From Palm Sunday (“Behold your king comes to you…”) to Good Friday (“Hail, king of the Jews…”) the last week of Jesus life – Holy Week – is the slow and unwelcome rise of a new king whose power increases as his popularity wanes. The story is a parody to kings and their powers. What is the power of a crucified king? How is it different from ours? What are the new “laws of power,” as informed by Christ’s journey through Holy Week?
When Jesus curses the fig tree at the beginning of holy week, he is “shaming” the shame incurred by humanity in the Fall, when they used “fig leaves” to cover their nakedness. When we think about salvation in Christ Jesus, we often address our guilt before God; alienation from God; and bondage to the power of sin. However, we rarely talk about the problem of shame in our lives. Jesus came to liberate us from our shame – the meaning to which the “cursing of the fig tree” points.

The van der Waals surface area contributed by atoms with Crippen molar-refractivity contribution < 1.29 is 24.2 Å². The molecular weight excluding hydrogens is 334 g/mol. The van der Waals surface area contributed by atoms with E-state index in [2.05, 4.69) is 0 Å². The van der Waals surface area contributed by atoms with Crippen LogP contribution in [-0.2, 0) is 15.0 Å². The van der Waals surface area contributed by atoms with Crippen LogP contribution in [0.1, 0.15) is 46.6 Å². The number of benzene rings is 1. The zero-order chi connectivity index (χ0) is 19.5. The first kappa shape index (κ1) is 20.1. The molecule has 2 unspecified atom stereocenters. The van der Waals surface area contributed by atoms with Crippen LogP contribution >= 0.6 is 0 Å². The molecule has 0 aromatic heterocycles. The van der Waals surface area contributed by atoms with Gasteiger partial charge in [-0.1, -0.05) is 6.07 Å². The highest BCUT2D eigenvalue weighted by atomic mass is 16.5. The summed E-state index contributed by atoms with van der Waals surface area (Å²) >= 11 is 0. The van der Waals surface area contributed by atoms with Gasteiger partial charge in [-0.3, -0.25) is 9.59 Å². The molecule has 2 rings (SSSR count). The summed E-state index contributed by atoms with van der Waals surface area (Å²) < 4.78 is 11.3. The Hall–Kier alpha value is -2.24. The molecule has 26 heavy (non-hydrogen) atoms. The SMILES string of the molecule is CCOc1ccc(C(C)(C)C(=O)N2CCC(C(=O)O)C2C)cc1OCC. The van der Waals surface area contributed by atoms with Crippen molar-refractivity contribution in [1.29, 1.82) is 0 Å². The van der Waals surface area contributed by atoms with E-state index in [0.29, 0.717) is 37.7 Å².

Palm Sunday is best known as the coronation of Jesus our King. But later that day – after the famous parade – our King’s heart was “troubled” as he confronted a dilemma and a question that confronts us in these worrisome days. What is the dilemma and “what shall we say?”
In the middle of his last meal with his disciples, Jesus predicts that one will betray him and another will deny him. He is right both times. We have all experienced the sting of betrayal or rejection, even from those closest to us. But in between these, Jesus offers a better way to respond: “As I have loved you, so you must love one another.” Said, as it was, in the context of betrayal this phrase becomes even more powerful. This sermon will address this command – to love one another – as the ultimate form of power in the presence of those who hurt us.